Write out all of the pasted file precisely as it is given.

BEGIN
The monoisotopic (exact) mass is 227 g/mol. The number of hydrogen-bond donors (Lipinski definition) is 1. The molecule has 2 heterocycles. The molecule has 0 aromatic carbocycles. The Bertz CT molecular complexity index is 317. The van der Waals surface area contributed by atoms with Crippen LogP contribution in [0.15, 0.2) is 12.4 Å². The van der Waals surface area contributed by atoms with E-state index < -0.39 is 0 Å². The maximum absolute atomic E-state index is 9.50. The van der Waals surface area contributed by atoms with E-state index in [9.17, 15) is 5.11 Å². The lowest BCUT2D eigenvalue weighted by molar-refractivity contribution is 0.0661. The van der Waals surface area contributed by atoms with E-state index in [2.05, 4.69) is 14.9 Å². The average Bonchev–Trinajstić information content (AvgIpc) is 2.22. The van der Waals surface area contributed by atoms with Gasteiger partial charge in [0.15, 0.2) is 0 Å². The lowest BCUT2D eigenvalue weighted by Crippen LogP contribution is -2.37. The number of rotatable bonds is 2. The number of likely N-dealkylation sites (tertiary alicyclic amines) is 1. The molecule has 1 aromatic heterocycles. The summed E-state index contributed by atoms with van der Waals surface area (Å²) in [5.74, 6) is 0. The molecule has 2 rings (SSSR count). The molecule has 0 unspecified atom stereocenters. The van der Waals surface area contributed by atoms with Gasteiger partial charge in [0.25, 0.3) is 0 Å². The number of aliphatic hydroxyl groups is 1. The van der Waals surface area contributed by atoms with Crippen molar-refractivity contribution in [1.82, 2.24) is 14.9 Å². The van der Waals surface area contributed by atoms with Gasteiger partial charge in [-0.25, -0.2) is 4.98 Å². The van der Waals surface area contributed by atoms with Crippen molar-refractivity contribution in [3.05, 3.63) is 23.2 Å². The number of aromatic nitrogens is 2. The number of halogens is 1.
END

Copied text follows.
The monoisotopic (exact) mass is 227 g/mol. The number of hydrogen-bond donors (Lipinski definition) is 1. The molecule has 2 heterocycles. The molecule has 0 aromatic carbocycles. The Bertz CT molecular complexity index is 317. The van der Waals surface area contributed by atoms with Crippen LogP contribution in [0.15, 0.2) is 12.4 Å². The van der Waals surface area contributed by atoms with E-state index < -0.39 is 0 Å². The maximum absolute atomic E-state index is 9.50. The van der Waals surface area contributed by atoms with E-state index in [9.17, 15) is 5.11 Å². The lowest BCUT2D eigenvalue weighted by molar-refractivity contribution is 0.0661. The van der Waals surface area contributed by atoms with E-state index in [2.05, 4.69) is 14.9 Å². The average Bonchev–Trinajstić information content (AvgIpc) is 2.22. The van der Waals surface area contributed by atoms with Gasteiger partial charge in [0.15, 0.2) is 0 Å². The lowest BCUT2D eigenvalue weighted by Crippen LogP contribution is -2.37. The number of rotatable bonds is 2. The number of likely N-dealkylation sites (tertiary alicyclic amines) is 1. The molecule has 1 aromatic heterocycles. The summed E-state index contributed by atoms with van der Waals surface area (Å²) in [5.74, 6) is 0. The molecule has 2 rings (SSSR count). The molecule has 0 unspecified atom stereocenters. The van der Waals surface area contributed by atoms with Gasteiger partial charge in [0.25, 0.3) is 0 Å². The number of aliphatic hydroxyl groups is 1. The van der Waals surface area contributed by atoms with Crippen molar-refractivity contribution in [1.82, 2.24) is 14.9 Å². The van der Waals surface area contributed by atoms with Gasteiger partial charge in [-0.25, -0.2) is 4.98 Å². The van der Waals surface area contributed by atoms with Crippen molar-refractivity contribution in [3.05, 3.63) is 23.2 Å². The number of aromatic nitrogens is 2. The number of halogens is 1.